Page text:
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Property deal clears way for light rail in St. Paul

By Bill Clements
Dolan Media Newswires

Minneapolis — The Metropolitan Council of the Twin Cities region has agreed to buy the former Bremer Bank building in downtown St. Paul for $2.65 million so the building can be demolished, making way for the Central Corridor light rail transit line.

The council had voted in July to start eminent domain proceedings, if needed, to acquire the vacant building and its 0.6 acre of land. But formal condemnation wasn’t needed after negotiations between the council and the building’s owners produced an agreement.

The building is one of three properties that the Met Council is willing to use eminent domain to make way for the rail line. The others are an adjacent parking lot to the Bremer building and the former Diamond Products property in Lowertown.

Stuart H. Nolan, chairman of Bloomington-based Stuart Co. and co-owner of the former Bremer Bank building, said the $2.65 million sale price was “less than we felt it was worth, but like most things these days you have to compromise.”

The pending sale of the property will keep on schedule construction of the $957 million, 11-mile rail line that will connect the downtowns of Minneapolis and St. Paul, said Mark Fuhrmann, the Met Council’s planning director for the rail line.

The Met Council has agreed to initiate eminent domain proceedings, if needed, to acquire the 31,362.2-square-foot surface-parking area adjacent to the one-time Bremer Bank building. Nolan does not own that property.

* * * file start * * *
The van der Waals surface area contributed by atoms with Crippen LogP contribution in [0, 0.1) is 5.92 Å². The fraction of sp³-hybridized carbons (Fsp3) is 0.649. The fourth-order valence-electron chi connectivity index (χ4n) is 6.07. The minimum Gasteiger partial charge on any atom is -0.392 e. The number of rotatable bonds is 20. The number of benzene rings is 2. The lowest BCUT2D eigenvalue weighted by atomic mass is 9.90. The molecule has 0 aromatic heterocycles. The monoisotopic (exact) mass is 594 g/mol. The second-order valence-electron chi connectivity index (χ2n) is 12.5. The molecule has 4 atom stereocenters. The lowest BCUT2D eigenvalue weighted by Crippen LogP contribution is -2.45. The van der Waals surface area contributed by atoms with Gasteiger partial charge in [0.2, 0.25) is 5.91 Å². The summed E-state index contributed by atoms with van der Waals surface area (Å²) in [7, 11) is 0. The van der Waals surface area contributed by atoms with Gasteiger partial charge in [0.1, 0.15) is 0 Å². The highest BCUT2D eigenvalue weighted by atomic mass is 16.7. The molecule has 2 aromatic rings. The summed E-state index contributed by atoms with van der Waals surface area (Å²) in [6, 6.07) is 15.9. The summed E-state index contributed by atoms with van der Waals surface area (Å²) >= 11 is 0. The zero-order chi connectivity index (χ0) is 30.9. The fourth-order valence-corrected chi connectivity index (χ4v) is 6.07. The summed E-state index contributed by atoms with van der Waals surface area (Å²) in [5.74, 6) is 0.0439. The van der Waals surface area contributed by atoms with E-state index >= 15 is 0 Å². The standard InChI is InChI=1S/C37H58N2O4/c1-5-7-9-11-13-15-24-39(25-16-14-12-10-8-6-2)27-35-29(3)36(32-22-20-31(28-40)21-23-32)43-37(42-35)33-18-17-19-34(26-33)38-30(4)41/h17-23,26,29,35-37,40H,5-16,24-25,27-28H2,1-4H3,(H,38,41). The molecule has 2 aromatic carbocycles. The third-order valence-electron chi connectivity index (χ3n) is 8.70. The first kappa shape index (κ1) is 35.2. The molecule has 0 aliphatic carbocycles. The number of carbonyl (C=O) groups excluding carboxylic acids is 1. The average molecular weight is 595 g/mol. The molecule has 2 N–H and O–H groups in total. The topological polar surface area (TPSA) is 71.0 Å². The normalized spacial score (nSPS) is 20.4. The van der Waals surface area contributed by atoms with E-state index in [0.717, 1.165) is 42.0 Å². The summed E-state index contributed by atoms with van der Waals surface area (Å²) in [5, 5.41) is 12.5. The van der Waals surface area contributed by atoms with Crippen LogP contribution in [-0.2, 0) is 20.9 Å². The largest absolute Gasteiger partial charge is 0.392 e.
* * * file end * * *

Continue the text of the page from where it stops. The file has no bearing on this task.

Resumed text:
The council filed condemnation papers July 8 in Ramsey County District Court against the owners of the former distribution facility for Diamond Products, Furhmann said.

The Met Council plans to retrofit the 180,000-square-foot former distribution center for a maintenance facility for the rail line.

During an Oct. 8 court hearing the Met Council expects to be granted title and possession of the 180,000-square-foot facility, enabling workers to begin working on the retrofit. Furhmann said he expects the condemnation proceedings to continue into next year.

The sale of the former Bremer Bank building should close in November, allowing workers to remove asbestos from the interior of the older building, Furhmann said. Then workers will be able to demolish the building in March or April.

If all that follows as expected, construction of the rail station at Fourth and Cedar streets would being in April.

Furhmann said the demolition next spring would include disconnecting the half-block of the downtown St. Paul skyway system that runs through the doomed Bremer building and attaches to the adjacent University Club Building.

“Our commitment is to have the skyway re-established in November of 2011,” Furhmann said.

Nolan and a partner bought the 52,563-square-foot building and land in 1994 for $800,000 and recruited Princeton Bank to occupy the space. Bremer Bank eventually bought out Princeton Bank.

In the mid-2000s, Nolan was trying to sell the building for $4.2 million, but found no takers. Bremer Bank vacated the building in spring 2006, and Nolan decided to mothball the property. Remaining tenants left in fall 2007.

In May, the Met Council made an offer to Nolan and his partner to buy the building and land, but they didn’t accept the offer.

Nolan said he is glad the process is over. The rail line will be “great for the city, for both cities, an important port of a total metro-area system,” he said. “There are specific properties being hurt, but overall I think it’ll be a great benefit for the metro area.”

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